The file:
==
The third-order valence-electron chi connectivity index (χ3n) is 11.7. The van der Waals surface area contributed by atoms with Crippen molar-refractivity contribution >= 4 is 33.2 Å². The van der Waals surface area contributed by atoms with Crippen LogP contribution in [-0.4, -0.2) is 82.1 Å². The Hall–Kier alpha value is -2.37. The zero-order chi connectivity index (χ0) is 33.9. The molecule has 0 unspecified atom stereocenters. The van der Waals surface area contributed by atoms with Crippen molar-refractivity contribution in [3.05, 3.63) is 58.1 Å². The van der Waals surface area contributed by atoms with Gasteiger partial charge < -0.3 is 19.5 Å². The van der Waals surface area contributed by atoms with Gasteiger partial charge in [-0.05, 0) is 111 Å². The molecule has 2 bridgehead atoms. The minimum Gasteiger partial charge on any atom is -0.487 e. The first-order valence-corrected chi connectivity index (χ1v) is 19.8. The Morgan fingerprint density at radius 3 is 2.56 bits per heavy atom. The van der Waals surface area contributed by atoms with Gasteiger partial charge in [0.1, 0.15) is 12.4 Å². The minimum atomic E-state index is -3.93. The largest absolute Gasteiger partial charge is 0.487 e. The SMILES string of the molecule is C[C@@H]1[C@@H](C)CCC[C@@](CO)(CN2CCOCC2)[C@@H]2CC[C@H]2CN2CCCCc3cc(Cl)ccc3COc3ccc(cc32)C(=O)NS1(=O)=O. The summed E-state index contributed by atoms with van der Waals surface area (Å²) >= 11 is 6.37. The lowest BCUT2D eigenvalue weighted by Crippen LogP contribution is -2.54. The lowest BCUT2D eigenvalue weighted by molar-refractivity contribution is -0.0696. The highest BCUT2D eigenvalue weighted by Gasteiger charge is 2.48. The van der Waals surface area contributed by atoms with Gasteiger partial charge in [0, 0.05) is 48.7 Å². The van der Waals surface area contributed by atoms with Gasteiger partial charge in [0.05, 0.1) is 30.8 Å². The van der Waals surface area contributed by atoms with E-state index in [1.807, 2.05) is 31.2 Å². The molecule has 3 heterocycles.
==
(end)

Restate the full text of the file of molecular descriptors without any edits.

The third-order valence-electron chi connectivity index (χ3n) is 11.7. The van der Waals surface area contributed by atoms with Crippen molar-refractivity contribution >= 4 is 33.2 Å². The van der Waals surface area contributed by atoms with Crippen LogP contribution in [-0.4, -0.2) is 82.1 Å². The Hall–Kier alpha value is -2.37. The zero-order chi connectivity index (χ0) is 33.9. The molecule has 0 unspecified atom stereocenters. The van der Waals surface area contributed by atoms with Crippen molar-refractivity contribution in [3.05, 3.63) is 58.1 Å². The van der Waals surface area contributed by atoms with Gasteiger partial charge < -0.3 is 19.5 Å². The van der Waals surface area contributed by atoms with Gasteiger partial charge in [-0.05, 0) is 111 Å². The molecule has 2 bridgehead atoms. The minimum Gasteiger partial charge on any atom is -0.487 e. The first-order valence-corrected chi connectivity index (χ1v) is 19.8. The Morgan fingerprint density at radius 3 is 2.56 bits per heavy atom. The van der Waals surface area contributed by atoms with Gasteiger partial charge in [0.1, 0.15) is 12.4 Å². The minimum atomic E-state index is -3.93. The largest absolute Gasteiger partial charge is 0.487 e. The SMILES string of the molecule is C[C@@H]1[C@@H](C)CCC[C@@](CO)(CN2CCOCC2)[C@@H]2CC[C@H]2CN2CCCCc3cc(Cl)ccc3COc3ccc(cc32)C(=O)NS1(=O)=O. The summed E-state index contributed by atoms with van der Waals surface area (Å²) >= 11 is 6.37. The lowest BCUT2D eigenvalue weighted by Crippen LogP contribution is -2.54. The lowest BCUT2D eigenvalue weighted by molar-refractivity contribution is -0.0696. The highest BCUT2D eigenvalue weighted by Gasteiger charge is 2.48. The van der Waals surface area contributed by atoms with Gasteiger partial charge in [0, 0.05) is 48.7 Å². The van der Waals surface area contributed by atoms with Gasteiger partial charge in [0.05, 0.1) is 30.8 Å². The van der Waals surface area contributed by atoms with E-state index in [1.807, 2.05) is 31.2 Å². The molecule has 3 heterocycles.